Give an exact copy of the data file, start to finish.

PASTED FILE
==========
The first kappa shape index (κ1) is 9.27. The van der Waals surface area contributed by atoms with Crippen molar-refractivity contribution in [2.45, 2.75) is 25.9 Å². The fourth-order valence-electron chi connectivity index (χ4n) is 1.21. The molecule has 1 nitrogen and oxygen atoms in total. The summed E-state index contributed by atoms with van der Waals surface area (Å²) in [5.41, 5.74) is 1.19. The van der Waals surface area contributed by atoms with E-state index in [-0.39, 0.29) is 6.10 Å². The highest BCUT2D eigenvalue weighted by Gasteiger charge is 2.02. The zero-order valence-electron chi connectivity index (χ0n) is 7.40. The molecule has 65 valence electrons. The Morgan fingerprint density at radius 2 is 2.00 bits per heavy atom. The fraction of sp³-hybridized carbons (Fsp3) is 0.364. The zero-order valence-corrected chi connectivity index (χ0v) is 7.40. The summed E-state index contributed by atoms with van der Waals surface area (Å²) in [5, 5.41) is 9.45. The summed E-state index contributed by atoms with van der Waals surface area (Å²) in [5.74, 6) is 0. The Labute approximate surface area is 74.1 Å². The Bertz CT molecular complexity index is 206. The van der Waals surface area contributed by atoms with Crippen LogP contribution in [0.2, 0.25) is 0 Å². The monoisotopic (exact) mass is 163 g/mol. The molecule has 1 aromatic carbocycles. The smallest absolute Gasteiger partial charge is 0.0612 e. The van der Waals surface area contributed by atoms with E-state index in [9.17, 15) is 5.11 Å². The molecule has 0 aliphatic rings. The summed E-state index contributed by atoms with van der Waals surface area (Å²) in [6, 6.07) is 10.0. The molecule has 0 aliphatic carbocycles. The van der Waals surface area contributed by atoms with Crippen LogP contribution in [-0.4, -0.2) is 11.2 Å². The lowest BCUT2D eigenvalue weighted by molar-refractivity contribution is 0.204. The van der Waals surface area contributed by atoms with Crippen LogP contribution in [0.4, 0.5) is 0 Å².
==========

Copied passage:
The first kappa shape index (κ1) is 9.27. The van der Waals surface area contributed by atoms with Crippen molar-refractivity contribution in [2.45, 2.75) is 25.9 Å². The fourth-order valence-electron chi connectivity index (χ4n) is 1.21. The molecule has 1 nitrogen and oxygen atoms in total. The summed E-state index contributed by atoms with van der Waals surface area (Å²) in [5.41, 5.74) is 1.19. The van der Waals surface area contributed by atoms with E-state index in [-0.39, 0.29) is 6.10 Å². The highest BCUT2D eigenvalue weighted by Gasteiger charge is 2.02. The zero-order valence-electron chi connectivity index (χ0n) is 7.40. The molecule has 65 valence electrons. The Morgan fingerprint density at radius 2 is 2.00 bits per heavy atom. The fraction of sp³-hybridized carbons (Fsp3) is 0.364. The zero-order valence-corrected chi connectivity index (χ0v) is 7.40. The summed E-state index contributed by atoms with van der Waals surface area (Å²) in [5, 5.41) is 9.45. The summed E-state index contributed by atoms with van der Waals surface area (Å²) in [5.74, 6) is 0. The Labute approximate surface area is 74.1 Å². The Bertz CT molecular complexity index is 206. The van der Waals surface area contributed by atoms with Crippen LogP contribution in [0.2, 0.25) is 0 Å². The monoisotopic (exact) mass is 163 g/mol. The molecule has 1 aromatic carbocycles. The smallest absolute Gasteiger partial charge is 0.0612 e. The van der Waals surface area contributed by atoms with E-state index in [9.17, 15) is 5.11 Å². The molecule has 0 aliphatic rings. The summed E-state index contributed by atoms with van der Waals surface area (Å²) in [6, 6.07) is 10.0. The molecule has 0 aliphatic carbocycles. The van der Waals surface area contributed by atoms with Crippen LogP contribution in [-0.4, -0.2) is 11.2 Å². The lowest BCUT2D eigenvalue weighted by molar-refractivity contribution is 0.204. The van der Waals surface area contributed by atoms with Crippen LogP contribution in [0.4, 0.5) is 0 Å².